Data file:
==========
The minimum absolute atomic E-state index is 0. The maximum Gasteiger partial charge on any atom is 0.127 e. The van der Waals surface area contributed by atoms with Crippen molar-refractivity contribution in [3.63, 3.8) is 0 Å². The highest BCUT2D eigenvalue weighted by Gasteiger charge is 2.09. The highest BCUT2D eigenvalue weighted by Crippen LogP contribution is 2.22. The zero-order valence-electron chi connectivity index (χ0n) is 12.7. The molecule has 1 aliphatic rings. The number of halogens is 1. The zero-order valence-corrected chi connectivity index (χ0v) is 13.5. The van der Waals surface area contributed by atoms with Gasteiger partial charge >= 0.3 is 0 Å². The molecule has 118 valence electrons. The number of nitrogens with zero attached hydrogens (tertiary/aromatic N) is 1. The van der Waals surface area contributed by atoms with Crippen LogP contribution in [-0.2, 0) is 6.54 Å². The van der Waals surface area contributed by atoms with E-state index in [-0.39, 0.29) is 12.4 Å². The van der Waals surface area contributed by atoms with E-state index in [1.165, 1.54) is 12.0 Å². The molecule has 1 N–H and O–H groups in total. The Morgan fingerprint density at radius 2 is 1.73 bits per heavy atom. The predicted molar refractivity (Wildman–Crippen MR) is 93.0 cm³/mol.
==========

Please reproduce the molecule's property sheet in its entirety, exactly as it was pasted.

The minimum absolute atomic E-state index is 0. The maximum Gasteiger partial charge on any atom is 0.127 e. The van der Waals surface area contributed by atoms with Crippen molar-refractivity contribution in [3.63, 3.8) is 0 Å². The highest BCUT2D eigenvalue weighted by Gasteiger charge is 2.09. The highest BCUT2D eigenvalue weighted by Crippen LogP contribution is 2.22. The zero-order valence-electron chi connectivity index (χ0n) is 12.7. The molecule has 1 aliphatic rings. The number of halogens is 1. The zero-order valence-corrected chi connectivity index (χ0v) is 13.5. The van der Waals surface area contributed by atoms with Gasteiger partial charge >= 0.3 is 0 Å². The molecule has 118 valence electrons. The number of nitrogens with zero attached hydrogens (tertiary/aromatic N) is 1. The van der Waals surface area contributed by atoms with Crippen LogP contribution in [-0.2, 0) is 6.54 Å². The van der Waals surface area contributed by atoms with E-state index in [-0.39, 0.29) is 12.4 Å². The van der Waals surface area contributed by atoms with E-state index in [1.165, 1.54) is 12.0 Å². The molecule has 1 N–H and O–H groups in total. The Morgan fingerprint density at radius 2 is 1.73 bits per heavy atom. The predicted molar refractivity (Wildman–Crippen MR) is 93.0 cm³/mol.